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Issue 2

Glass– it doesn’t have to be a pane


Athens-Clarke County continues recycling glass bottles and jars, even as glass has been dropped from many local recycling collection programs. When recycling markets are paying less money for recovered material, haulers, processors and local governments try to cut out items that are deemed unattractive, for any number of reasons. And fairly or not, they often cut glass.

Glass bottles and jars delivered to the Athens Materials Recycling Facility (MRF) are fed into the processing equipment along with plastic and metal containers, paper and cardboard. But after that, glass is handled quite differently. We want most items kept intact – flatten the cardboard, but don’t rip it up, don’t crush bottles, don’t shred paper, etc. 

Well, the first thing that happens to glass bottles is they go through The Crusher! Why? Getting recyclables to market efficiently means getting more on the truck, and because glass cannot be baled (compressed into a brick weighing 900-2,000 pounds), it has to get small. Keep in mind – the glass bottles don’t get cleaned and refilled with product. Like aluminum and steel cans, they get melted and reformed into new products – and not always a food or beverage container. 

Glass processed at the ACC MRF is loaded into heavy-duty dump trucks and goes to Strategic Materials. Their facility in East Point, GA accepts glass from all over the Southeast. There, the glass pieces, known as cullet, are further cleaned, sorted by color, and shipped to end-users including bottle manufacturers and fiberglass insulation manufacturers. CertainTeed Fiberglass, a local Athens manufacturer, receives glass from Strategic. 

Glass color doesn’t matter. It’s usually brown or clear, but we also take green and even blue glass.

Steps to improve glass collection in mixed recycling: 

  1. Glass bottles and jars only
  2. Container should be clean and empty
  3. Remove lid/cork
  4. Labels can stay on

This following material is accepted at CHaRM, and shipped to Fisher Glass in Charleston, SC:

  • Laboratory glass, Pyrex, cooking glass, container glass, bottles and jars (Labels can stay on; lids and corks should be removed) and beverage glassware can be commingled, broken or intact.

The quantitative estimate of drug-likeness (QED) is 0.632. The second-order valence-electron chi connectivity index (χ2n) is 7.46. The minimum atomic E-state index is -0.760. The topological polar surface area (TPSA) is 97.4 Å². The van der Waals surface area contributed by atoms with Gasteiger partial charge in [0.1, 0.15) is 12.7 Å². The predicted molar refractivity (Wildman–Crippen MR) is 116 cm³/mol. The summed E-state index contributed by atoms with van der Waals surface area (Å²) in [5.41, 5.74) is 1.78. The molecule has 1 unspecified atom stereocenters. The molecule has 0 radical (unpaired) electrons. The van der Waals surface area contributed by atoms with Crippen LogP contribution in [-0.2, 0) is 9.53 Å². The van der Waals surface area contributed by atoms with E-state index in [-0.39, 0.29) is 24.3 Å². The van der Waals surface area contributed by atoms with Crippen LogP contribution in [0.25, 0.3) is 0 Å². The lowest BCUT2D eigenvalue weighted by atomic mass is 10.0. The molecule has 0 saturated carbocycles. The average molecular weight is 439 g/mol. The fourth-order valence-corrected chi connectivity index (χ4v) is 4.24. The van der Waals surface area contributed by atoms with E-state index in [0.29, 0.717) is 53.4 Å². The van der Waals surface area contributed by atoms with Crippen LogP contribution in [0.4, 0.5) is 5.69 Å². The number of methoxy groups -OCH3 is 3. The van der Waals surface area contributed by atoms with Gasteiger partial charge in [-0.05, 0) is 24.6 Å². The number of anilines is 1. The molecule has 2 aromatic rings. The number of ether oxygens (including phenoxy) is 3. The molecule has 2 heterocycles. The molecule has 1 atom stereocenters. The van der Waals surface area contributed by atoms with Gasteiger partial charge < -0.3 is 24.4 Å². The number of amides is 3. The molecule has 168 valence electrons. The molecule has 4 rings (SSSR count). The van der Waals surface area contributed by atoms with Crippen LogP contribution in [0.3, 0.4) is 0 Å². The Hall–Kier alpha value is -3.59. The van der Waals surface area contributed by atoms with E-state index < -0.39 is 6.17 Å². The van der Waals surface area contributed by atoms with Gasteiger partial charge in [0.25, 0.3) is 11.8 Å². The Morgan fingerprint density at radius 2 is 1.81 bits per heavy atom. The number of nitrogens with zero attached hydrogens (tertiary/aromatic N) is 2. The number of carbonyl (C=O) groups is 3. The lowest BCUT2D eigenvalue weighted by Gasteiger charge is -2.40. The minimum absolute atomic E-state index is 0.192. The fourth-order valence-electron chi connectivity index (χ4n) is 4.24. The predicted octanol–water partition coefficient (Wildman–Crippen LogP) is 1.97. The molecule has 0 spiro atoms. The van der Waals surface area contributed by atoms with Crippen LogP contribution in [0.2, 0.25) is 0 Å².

• Mirror glass must be kept separate. 
  • Microwave plates must be kept separate.

The following material is accepted at CHaRM, and shipped to Shark Solutions in Lavonia, GA: 

  • Automotive glass, windshields and window pane glass can be commingled, broken or intact. Light metal framing is acceptable; plastic framing or heavier gauge metal framing must be removed. 
  • Glass doors, including shower doors. Metal framing should be removed. 

Joe Dunlop is the ACC Waste Reduction Administrator. He can be reached at

Are you planning to move soon?

DON’T DUMP & RUN!Move-out Decision Guide Opens in new window

Athens-Clarke County offers many opportunities to keep your unwanted stuff out of the landfill. Start planning now to sell, donate, or recycle, your unwanted or leftover items before it’s too late.

Things you should think about:

  • Furniture
  • School supplies
  • Unopened food or drink
  • leftover medicine/pills, etc.
  • Household appliances
  • Household Hazardous Waste

Visit our website for more tips and great sustainable resources before sending your stuff to the landfill

Teacher Reuse Store Updates

Teacher Reuse Store will now be open every other Wednesday (2 - 6:30 pm) to certain community groups. No appointment or registration required, but please do bring some form of identification that you are from one of these groups.

The following groups are eligible (ID required):

Artists, Nonprofits, Students, Religious Organizations, Daycare facilities, Camps & afterschool programs, Hospitals, Teachers from any county.

Oh, and a reminder: everything is totally FREE.

You can email with questions or visit for future dates.

Reuse Store Open House
TRS Donations
CHaRM Readers Choice ad 3.0

Joe's No's

Joe nos

  1. Hyper-focus on oddball items. It’s fascinating and fun to talk about, but don’t lose sight of the common items that really drive landfill diversion. There is still way too much cardboard going to the landfill, and that is super-easy to reuse, then recycle. With few exceptions, everything accepted in mixed recycling is paper, or a container.   
  2. Rubber. Pretty much the only rubber anything that can be recycled anywhere is a tire and only at CHaRM or the landfill . Most of that gets burned for fuel, and I’m not a fan of calling that recycling. But – rubber garden hoses, tubing, balls, toys – to the landfill please!
  3. Wishful recycling. When in doubt, throw it out. I’d much rather folks try to find out first, but the staff at the processing facility uses this rule, 50 times per minute (the average number of picks on the sort lines.)
  4. Bagging recyclable items. Worse yet, three water bottles and a cat food can stuffed into a plastic bag, tied in a knot, and placed with four more just like it, in a big trash bag! Argghhh! Please – keep it loose. We are happy to send you one of our popular reusable green bags to make it easier to get your recyclable stuff to your outside recycling container or one of our drop-off sites.